Credit Union/Consumer Finance Client Alert
By Dustin H. DeVore, John M. Bredehoft, Benming Zhang, Consumer Finance, Credit Union
Section 1071 of the Dodd-Frank amended the Equal Credit Opportunity Act (“ECOA”) requiring covered financial institutions to collect and report to the CFPB certain data regarding applications for credit for women-owned, minority-owned, and small businesses, among other requirements. The rule defines a “covered financial institution” as one that originated at least 25 covered credit transactions for small businesses in each of the two preceding calendar years. There is no carve out for credit unions under a certain asset threshold.
To accomplish its policy objective, Section 1071 of Dodd-Frank required the collection and reporting of seven data points, such as the amount and type of small business credit applied for and extended, demographic information about small business credit applicants, and key elements of the price of the credit offered. However, Section 1071 allowed the CFPB to add “any additional data that the Bureau determines would aid in fulfilling the purposes of [Section 1071].”
The CFPB proposes to publish application-level data but to address privacy concerns it would modify or withhold data from public disclosure. The data would be based on an assessment of the risks to privacy interests and the benefits of publication.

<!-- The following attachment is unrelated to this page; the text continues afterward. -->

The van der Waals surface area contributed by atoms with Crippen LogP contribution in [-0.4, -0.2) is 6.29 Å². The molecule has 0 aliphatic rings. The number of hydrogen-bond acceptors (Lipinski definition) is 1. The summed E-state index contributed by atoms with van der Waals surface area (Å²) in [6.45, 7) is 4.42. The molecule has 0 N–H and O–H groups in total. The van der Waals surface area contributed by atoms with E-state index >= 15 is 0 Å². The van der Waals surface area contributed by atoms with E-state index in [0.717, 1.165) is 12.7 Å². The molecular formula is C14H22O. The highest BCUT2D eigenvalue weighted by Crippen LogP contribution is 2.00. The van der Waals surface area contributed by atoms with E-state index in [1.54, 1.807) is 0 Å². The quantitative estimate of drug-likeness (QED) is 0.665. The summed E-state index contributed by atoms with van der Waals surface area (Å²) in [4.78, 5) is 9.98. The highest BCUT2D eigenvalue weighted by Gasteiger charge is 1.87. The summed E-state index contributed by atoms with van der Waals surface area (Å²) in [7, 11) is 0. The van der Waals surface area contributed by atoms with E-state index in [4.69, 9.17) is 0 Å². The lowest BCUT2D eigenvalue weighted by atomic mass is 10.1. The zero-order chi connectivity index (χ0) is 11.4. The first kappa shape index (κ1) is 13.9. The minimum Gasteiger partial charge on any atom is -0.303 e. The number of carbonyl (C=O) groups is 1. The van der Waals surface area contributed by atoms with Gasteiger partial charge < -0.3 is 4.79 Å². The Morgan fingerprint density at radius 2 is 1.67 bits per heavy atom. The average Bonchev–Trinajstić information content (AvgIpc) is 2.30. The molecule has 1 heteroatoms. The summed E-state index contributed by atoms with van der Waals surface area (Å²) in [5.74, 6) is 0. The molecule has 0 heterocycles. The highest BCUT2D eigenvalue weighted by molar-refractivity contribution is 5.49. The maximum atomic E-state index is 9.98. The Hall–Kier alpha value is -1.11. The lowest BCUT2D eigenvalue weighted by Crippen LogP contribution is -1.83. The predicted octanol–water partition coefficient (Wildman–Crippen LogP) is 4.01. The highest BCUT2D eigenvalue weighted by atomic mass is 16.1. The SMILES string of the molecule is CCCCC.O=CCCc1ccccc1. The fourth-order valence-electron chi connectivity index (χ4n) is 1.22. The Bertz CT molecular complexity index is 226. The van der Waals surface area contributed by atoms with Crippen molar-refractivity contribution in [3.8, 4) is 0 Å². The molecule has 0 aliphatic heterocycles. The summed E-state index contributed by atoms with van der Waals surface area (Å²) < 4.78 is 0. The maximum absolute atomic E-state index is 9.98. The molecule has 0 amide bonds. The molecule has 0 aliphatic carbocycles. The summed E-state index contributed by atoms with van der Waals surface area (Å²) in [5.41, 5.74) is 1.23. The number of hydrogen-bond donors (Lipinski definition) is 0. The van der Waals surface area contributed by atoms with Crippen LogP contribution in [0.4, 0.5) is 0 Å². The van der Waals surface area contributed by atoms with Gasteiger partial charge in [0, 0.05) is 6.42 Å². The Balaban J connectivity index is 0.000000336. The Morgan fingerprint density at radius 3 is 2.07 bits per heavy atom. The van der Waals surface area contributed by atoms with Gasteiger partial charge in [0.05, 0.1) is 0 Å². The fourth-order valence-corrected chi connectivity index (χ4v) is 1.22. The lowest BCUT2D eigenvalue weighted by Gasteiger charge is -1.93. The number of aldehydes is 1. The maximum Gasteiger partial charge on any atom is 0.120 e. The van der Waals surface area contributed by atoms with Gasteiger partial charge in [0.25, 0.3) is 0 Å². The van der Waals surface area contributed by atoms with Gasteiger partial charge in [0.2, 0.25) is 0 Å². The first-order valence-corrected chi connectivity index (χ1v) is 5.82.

The Bureau is seeking comment on the overall proposal but specifically seeks comments on other proposed issues, including
- the definition of a small business (proposed as $5 million or less in gross annual revenue for its preceding fiscal year)
- where to set the activity threshold for when lenders are required to report information (proposed as at least 25 covered credit transactions for small businesses in each of the two preceding calendar years);
- the best method of collecting pricing information;
- whether to collect certain information about the sex of an applicant’s principal owners, and how to collect it;
- how to balance the benefits of public disclosure and the risk to privacy interests;
- the number of data points required to collect and report on; and
- the appropriate implementation period once the rule becomes final.
The comment period is 90 days after publication in the Federal Register. You are encouraged to submit your comments to the Federal eRulemaking Portal at www.regulations.gov.
The contents of this publication are intended for general information only and should not be construed as legal advice or a legal opinion on specific facts and circumstances. Copyright 2023.